MLK's Radical Legacy, From the Poor People's Campaign to Black Lives Matter


By Osagyefo Uhuru Sekou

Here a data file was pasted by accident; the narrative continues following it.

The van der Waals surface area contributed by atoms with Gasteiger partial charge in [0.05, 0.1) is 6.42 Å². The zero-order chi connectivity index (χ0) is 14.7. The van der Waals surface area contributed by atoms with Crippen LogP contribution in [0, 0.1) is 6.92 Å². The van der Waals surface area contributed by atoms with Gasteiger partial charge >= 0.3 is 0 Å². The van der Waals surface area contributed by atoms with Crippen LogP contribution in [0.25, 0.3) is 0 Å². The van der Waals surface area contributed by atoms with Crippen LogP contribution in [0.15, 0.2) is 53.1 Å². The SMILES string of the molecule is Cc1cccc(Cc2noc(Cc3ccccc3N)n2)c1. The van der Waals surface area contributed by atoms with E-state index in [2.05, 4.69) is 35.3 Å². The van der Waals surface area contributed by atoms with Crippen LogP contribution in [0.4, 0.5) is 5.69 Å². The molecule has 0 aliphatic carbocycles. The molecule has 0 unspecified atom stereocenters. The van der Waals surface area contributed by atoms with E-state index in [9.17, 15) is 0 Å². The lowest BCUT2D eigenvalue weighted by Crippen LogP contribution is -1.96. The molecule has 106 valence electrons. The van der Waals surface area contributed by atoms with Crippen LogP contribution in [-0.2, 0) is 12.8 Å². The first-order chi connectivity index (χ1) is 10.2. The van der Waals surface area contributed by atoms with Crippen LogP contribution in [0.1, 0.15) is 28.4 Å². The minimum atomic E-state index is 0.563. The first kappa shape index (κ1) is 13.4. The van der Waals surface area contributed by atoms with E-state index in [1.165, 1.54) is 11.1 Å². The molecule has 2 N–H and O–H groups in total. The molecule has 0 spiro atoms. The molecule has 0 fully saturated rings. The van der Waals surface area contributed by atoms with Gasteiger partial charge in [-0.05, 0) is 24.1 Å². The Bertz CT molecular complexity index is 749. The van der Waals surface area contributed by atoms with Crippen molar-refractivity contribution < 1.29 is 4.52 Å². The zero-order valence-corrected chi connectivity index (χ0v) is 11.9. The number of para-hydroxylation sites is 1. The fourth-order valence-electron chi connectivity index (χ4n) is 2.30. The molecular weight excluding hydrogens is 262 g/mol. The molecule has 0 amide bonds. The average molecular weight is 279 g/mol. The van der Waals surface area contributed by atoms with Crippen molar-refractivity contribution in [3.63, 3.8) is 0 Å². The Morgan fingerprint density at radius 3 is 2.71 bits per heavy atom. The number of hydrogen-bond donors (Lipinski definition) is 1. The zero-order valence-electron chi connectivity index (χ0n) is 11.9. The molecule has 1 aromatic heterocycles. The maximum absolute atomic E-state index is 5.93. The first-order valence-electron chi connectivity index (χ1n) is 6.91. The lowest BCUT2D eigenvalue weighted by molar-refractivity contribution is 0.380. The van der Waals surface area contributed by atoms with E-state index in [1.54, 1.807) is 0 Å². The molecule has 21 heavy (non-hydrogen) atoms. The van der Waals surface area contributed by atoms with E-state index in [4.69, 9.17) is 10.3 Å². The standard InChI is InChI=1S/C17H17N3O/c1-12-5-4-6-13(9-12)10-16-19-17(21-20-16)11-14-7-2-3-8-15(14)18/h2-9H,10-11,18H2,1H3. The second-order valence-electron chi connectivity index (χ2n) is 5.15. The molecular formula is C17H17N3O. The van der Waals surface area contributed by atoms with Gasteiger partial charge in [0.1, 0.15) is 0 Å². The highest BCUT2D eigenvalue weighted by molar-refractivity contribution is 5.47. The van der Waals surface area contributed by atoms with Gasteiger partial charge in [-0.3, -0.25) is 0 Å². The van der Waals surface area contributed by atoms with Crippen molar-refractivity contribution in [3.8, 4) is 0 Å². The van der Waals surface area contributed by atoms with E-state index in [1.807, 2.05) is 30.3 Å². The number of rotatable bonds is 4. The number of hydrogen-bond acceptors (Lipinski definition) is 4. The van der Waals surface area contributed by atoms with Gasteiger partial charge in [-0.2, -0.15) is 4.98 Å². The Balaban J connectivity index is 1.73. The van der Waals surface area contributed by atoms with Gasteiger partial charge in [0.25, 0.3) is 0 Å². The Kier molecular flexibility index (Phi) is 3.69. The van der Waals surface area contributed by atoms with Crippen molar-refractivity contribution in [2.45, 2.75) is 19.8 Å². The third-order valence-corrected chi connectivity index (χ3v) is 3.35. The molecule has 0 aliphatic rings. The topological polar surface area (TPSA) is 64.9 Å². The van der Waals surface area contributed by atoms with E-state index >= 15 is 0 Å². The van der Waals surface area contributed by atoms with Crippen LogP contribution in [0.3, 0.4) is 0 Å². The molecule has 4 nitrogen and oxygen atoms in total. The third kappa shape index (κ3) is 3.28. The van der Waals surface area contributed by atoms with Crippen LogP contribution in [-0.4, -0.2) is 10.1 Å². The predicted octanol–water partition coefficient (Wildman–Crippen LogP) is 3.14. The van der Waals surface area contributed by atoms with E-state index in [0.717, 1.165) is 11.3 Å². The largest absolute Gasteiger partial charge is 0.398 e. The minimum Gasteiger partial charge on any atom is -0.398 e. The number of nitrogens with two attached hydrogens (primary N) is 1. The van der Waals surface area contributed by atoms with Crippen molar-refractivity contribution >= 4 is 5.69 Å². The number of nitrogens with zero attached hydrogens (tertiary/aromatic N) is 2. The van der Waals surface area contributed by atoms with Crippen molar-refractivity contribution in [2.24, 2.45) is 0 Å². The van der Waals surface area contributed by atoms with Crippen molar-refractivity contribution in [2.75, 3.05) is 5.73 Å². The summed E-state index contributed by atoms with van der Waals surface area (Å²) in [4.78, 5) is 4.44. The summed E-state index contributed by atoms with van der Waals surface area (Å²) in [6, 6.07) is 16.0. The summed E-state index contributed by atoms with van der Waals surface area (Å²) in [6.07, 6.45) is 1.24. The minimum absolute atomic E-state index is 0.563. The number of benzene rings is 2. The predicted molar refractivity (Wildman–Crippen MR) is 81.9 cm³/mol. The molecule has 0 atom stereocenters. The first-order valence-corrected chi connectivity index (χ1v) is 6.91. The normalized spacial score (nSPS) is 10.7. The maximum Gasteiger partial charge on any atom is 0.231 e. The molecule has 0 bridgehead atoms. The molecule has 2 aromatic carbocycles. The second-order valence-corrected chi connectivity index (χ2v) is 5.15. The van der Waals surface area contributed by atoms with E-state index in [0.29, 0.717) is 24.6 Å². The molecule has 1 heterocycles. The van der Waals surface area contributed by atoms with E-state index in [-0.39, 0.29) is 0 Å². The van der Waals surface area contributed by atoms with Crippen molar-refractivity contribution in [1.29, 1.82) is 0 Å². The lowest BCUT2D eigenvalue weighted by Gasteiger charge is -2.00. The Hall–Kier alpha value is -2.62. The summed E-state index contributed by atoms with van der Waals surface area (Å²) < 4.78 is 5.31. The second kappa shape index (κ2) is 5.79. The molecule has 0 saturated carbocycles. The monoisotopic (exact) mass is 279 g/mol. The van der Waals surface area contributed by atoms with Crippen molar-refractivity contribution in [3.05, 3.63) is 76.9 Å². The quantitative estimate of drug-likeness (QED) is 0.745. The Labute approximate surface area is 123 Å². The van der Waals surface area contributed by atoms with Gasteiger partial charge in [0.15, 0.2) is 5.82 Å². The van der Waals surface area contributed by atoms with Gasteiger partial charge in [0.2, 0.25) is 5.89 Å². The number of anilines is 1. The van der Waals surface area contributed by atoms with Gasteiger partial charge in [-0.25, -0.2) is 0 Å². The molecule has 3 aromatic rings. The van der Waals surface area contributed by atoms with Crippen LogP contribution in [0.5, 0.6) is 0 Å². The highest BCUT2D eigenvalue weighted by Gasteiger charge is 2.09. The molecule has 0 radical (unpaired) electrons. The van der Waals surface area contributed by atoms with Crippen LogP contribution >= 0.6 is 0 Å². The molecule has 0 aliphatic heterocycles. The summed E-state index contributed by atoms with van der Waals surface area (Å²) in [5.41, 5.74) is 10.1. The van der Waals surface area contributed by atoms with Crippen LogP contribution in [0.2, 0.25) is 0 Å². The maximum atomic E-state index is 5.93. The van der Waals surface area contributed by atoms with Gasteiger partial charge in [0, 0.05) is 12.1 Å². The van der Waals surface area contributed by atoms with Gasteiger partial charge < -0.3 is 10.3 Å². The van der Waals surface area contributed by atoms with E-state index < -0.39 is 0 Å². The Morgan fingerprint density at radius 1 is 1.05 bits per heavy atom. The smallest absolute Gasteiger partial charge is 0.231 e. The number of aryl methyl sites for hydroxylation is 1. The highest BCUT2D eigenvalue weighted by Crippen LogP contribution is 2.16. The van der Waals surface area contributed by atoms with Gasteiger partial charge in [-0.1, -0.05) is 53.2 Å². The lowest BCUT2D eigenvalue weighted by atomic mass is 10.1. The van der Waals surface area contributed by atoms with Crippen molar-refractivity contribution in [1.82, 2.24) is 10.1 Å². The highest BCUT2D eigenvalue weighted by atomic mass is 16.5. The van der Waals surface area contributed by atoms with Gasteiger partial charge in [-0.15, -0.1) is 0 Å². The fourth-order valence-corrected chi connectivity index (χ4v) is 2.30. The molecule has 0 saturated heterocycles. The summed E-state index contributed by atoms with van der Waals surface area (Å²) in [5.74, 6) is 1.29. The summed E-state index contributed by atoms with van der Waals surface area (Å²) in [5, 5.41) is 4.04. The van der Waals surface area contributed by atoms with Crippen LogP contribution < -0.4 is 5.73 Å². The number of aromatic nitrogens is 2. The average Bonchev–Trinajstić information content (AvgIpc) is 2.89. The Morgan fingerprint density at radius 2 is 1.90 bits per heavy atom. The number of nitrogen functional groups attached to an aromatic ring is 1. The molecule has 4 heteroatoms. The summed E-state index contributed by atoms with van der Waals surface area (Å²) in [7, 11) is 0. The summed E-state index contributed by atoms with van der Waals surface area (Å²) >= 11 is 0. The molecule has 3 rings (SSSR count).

“The only thing I ask is that they not take the freeways. Dr. King would never take a freeway.” So said Kasim Reed, the liberal African American mayor of Atlanta, in response to Black Lives Matter protests in King’s birth city last summer. Noted conservative talk show host Bill O’Reilly has likewise postulated with great confidence that “Dr. King would not participate in a Black Lives Matter protest.” Reed and O’Reilly were quickly lambasted for their lack of historical accuracy: Martin Luther King, Jr., of course, led the iconic 1965 march across Selma’s Edmund Pettus Bridge and countless other acts of disruptive civil disobedience. But their sentiment reveals our popular misunderstanding of the life and legacy of America’s favorite civil rights leader.

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